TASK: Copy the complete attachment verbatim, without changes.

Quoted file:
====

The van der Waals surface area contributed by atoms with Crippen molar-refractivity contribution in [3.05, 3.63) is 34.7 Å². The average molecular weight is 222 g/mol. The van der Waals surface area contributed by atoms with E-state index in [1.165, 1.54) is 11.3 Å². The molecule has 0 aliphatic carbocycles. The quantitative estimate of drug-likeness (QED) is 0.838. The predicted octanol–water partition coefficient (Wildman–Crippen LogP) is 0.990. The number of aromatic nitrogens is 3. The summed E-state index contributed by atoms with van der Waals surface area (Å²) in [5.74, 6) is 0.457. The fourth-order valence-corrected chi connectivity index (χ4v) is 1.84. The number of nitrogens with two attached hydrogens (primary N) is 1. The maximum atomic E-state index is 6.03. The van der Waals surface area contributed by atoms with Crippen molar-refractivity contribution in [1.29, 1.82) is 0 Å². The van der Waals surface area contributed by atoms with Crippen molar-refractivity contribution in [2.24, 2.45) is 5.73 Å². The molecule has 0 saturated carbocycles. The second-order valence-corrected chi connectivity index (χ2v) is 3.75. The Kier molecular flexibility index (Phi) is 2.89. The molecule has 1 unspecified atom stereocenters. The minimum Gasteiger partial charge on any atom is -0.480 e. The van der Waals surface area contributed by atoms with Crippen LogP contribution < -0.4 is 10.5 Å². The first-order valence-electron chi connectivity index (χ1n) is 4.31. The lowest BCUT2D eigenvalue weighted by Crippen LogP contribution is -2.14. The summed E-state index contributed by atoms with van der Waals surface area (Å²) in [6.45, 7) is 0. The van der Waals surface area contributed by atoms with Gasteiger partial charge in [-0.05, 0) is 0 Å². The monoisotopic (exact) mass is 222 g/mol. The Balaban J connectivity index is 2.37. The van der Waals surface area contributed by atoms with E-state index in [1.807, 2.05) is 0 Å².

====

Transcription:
The van der Waals surface area contributed by atoms with Crippen molar-refractivity contribution in [3.05, 3.63) is 34.7 Å². The average molecular weight is 222 g/mol. The van der Waals surface area contributed by atoms with E-state index in [1.165, 1.54) is 11.3 Å². The molecule has 0 aliphatic carbocycles. The quantitative estimate of drug-likeness (QED) is 0.838. The predicted octanol–water partition coefficient (Wildman–Crippen LogP) is 0.990. The number of aromatic nitrogens is 3. The summed E-state index contributed by atoms with van der Waals surface area (Å²) in [5.74, 6) is 0.457. The fourth-order valence-corrected chi connectivity index (χ4v) is 1.84. The number of nitrogens with two attached hydrogens (primary N) is 1. The maximum atomic E-state index is 6.03. The van der Waals surface area contributed by atoms with Crippen molar-refractivity contribution in [1.29, 1.82) is 0 Å². The van der Waals surface area contributed by atoms with Crippen molar-refractivity contribution in [2.24, 2.45) is 5.73 Å². The molecule has 0 saturated carbocycles. The second-order valence-corrected chi connectivity index (χ2v) is 3.75. The Kier molecular flexibility index (Phi) is 2.89. The molecule has 1 unspecified atom stereocenters. The minimum Gasteiger partial charge on any atom is -0.480 e. The van der Waals surface area contributed by atoms with Crippen LogP contribution < -0.4 is 10.5 Å². The first-order valence-electron chi connectivity index (χ1n) is 4.31. The lowest BCUT2D eigenvalue weighted by Crippen LogP contribution is -2.14. The summed E-state index contributed by atoms with van der Waals surface area (Å²) in [6.45, 7) is 0. The van der Waals surface area contributed by atoms with Gasteiger partial charge in [-0.05, 0) is 0 Å². The monoisotopic (exact) mass is 222 g/mol. The Balaban J connectivity index is 2.37. The van der Waals surface area contributed by atoms with E-state index in [1.807, 2.05) is 0 Å².